Caring centre in a spin over dancers’ funding boost
- Credit: PCE
Dancers have two-stepped their way to another donation to a palliative care centre in Gorleston.
Mackenzie Movers, who meet at Cliff Park in Gorleston, have raised a further £500 for the charity which supports the Louise Hamilton Centre in the grounds of the James Paget University Hospital.
The centre for patients, families and carers who are dealing with a life-threatening or prolonged illness offers counselling, relaxation sessions, complementary therapy, art classes, and a knitting group among its caring services.
The group comprises dancers who were part of the former Diane Mackenzie dance class.
It holds two sessions a week, featuring ballroom, Latin and sequence dancing.
The group has supported the Louise Hamilton Centre for the last three years raising over £3,000.
Maxine Taylor fundraiser for the centre said: “I would like to thank Jackie and Barry for continuing to support the centre but also all the dancers who attend as they have helped in getting this fabulous total.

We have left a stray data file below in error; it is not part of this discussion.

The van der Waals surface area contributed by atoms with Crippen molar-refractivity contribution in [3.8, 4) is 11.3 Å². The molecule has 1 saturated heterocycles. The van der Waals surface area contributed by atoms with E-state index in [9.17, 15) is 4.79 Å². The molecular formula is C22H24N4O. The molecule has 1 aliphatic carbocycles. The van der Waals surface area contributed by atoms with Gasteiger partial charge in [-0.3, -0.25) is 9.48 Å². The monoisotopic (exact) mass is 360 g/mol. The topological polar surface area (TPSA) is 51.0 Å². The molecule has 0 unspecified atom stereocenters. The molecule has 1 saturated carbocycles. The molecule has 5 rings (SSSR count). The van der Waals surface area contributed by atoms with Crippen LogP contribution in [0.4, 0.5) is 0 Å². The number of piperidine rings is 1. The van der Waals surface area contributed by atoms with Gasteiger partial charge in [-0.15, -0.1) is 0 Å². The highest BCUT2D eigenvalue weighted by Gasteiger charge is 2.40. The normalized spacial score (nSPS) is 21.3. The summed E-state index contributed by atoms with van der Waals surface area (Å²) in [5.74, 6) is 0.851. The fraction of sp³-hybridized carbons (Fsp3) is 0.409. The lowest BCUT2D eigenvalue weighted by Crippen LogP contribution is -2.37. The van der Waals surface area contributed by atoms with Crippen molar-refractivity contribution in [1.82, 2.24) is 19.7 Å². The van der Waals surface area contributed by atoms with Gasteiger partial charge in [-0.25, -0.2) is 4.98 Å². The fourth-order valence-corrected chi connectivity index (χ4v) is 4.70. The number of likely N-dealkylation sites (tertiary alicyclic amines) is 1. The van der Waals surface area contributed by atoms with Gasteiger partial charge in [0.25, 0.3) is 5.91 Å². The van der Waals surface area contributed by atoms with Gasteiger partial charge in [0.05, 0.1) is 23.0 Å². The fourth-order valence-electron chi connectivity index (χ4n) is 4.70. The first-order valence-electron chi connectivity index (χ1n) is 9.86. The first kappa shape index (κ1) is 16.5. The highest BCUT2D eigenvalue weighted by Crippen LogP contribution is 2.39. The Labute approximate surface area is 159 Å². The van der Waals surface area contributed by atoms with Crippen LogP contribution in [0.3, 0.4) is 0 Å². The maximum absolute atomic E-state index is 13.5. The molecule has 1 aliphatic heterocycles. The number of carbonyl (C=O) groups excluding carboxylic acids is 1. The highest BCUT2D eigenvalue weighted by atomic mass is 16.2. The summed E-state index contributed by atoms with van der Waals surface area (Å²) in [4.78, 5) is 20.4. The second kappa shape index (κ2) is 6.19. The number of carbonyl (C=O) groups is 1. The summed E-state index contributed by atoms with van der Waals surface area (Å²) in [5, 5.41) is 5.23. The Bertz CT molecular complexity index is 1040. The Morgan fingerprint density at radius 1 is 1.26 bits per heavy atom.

- 1 New Norfolk café is selling out of its custard tarts and Nutella-filled croissants
- 2 New York, Paris, Peckham, Great Yarmouth - Only Fools stars coming to town
- 3 'The best yet' - Yarmouth's celebration of wheels gearing up for return
- 4 Village gets together to repair empty home for Ukrainian refugees
- 5 New seafront festival promises feast of family fun
- 6 Tyson Fury is making a comeback to Gorleston
- 7 Access road for driveways denied to Gorleston residents
- 8 Pupils 'not afraid to share ideas' - School praised by Ofsted
- 9 The seven cheapest streets in Great Yarmouth
- 10 Consultant maps his medical journey
“Well done and keep dancing.”
The donation follows a £10,000 funding boost from an oil and gas exploration and production company.
The Apache Corporation has handed the money from its charity fund to the Louise Hamilton Centre.
The donation suggestion came from Mike Farrow who is an offshore medic working off Aberdeen.
His wife works for the James Paget and has close ties with the Louise Hamilton centre.
When Mr Farrow heard the Louise Hamilton Centre needed £250,000 a year to operate he went to the Apache North Sea Bond Charity Programme and made a case for a donation to its committee.
The committee consists of senior managers and operational directors looking at making donations that have a meaningful, long lasting and maximum impact on communities.
They agreed wholeheartedly with Mr Farrow’s proposal.